When I joined Vivi, it raised a few eyebrows amongst my friends and former colleagues, not because they doubted I could be successful at a small start-up, but didn’t I want something bigger? After all, I’d been running a department over three times bigger than the entire Vivi business. My response was simple: it was an opportunity to take my first CTO role and it was bigger in a different way; the challenge was bigger and the problems that needed solving were bigger.
I’m originally from the UK, where I started out life as a software engineer before switching to product management, and then back again. I’ve worked for a global telecommunications provider, a national newspaper, a few startups (including my own), followed by a stint with Amazon. I then relocated to Australia where I very quickly found myself heading up engineering at Hitwise, before taking up my current position at Vivi.
Vivi is a high-growth wireless screen sharing solution designed for education. The product consists of a cloud backend, a cross-platform app, and hardware that sits in classrooms. It’s about as diverse as a tech stack gets in a single product.
The big problems that needed to be solved weren’t related to what had already been achieved. The original product and technology team did an incredible job introducing processes and infrastructure that vastly surpassed the size of the team and the maturity of the business.
The problems that needed solving were scaling the business and adjusting to customer requests, industry trends, and our own foresight into what would create a more social classroom. We approached this by doubling down on a customer-first mentality. By fully understanding the reasons behind issues or customers requesting additional functionality, we were able to simplify our approach to product development.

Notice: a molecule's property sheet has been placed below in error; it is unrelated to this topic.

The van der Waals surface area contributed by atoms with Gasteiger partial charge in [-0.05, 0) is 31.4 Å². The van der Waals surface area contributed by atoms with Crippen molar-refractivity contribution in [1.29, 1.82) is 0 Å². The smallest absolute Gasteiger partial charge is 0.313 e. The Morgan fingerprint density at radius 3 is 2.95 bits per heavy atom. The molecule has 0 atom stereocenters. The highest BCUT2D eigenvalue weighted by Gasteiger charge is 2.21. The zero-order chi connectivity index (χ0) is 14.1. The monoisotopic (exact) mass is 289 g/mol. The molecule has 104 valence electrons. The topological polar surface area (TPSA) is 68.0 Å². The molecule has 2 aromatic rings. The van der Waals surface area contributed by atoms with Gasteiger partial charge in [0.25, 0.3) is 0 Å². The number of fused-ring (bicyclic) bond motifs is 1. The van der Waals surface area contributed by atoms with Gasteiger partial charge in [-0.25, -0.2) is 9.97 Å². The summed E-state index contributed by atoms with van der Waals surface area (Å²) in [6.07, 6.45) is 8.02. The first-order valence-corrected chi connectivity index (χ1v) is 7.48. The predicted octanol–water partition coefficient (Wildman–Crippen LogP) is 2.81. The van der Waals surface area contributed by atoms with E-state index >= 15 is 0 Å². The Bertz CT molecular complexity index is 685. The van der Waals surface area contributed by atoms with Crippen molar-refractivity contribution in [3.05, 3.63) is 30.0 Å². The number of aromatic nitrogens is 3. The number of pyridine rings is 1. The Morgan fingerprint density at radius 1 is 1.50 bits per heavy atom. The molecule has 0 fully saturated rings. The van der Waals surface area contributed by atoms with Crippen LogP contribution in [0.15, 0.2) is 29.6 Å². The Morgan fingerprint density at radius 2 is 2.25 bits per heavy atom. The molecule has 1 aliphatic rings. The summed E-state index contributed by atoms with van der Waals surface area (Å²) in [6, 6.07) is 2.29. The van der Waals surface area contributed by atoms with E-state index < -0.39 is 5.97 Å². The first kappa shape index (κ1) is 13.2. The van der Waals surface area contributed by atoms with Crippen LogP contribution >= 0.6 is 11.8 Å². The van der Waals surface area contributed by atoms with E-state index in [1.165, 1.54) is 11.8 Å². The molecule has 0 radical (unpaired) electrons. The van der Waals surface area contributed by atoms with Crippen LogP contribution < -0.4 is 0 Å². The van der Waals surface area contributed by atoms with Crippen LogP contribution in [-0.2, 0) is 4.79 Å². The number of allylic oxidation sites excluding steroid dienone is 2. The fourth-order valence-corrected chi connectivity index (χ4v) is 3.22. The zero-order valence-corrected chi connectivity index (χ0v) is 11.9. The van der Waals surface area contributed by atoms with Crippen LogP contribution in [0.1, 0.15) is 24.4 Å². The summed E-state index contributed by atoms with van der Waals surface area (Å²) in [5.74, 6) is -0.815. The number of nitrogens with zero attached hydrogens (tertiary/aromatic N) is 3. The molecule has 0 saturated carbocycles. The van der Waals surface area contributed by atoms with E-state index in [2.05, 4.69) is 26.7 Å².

My first technical challenge was to immerse myself with hardware – both the box itself and the firmware that it ran. It wasn’t long before I was using a multimeter and various tinker boards to help us plan what the next generation of Vivi hardware might look like. We had soon designed a new box and by my second year at Vivi, we had ported our software to the new device, and it was deployed in classrooms around the world.
Next was redesigning the interface to our cloud backend. Anyone who has undertaken such a project where you are replacing something that has grown organically will know how difficult it is – no original requirements, both internal and external users who are happy with the existing product who are opposed to change. However, over six months we designed, implemented and deployed a new enterprise-grade system based on a React single page application, and Vivi Central was born.
Our AWS infrastructure was solid but problematic for cost-efficiency reasons. Because most of the Vivi magic happens between the app and box on the local network, our usage is low, and we also have very defined traffic patterns of school hours. To maintain redundancy, we were running multiple EC2 instances in multiple availability zones, but we couldn’t get them small enough to be cost-effective. This all changed when AWS launched Fargate and we were able to migrate our entire stack to ECS containers and harness the power and efficiency of server-less computing.
I’m very proud of our amazing engineering team. Scaling up an engineering team when you have such a diverse and obscure tech stack isn’t easy in a high-growth, ambitious startup setting out to help transform an industry.
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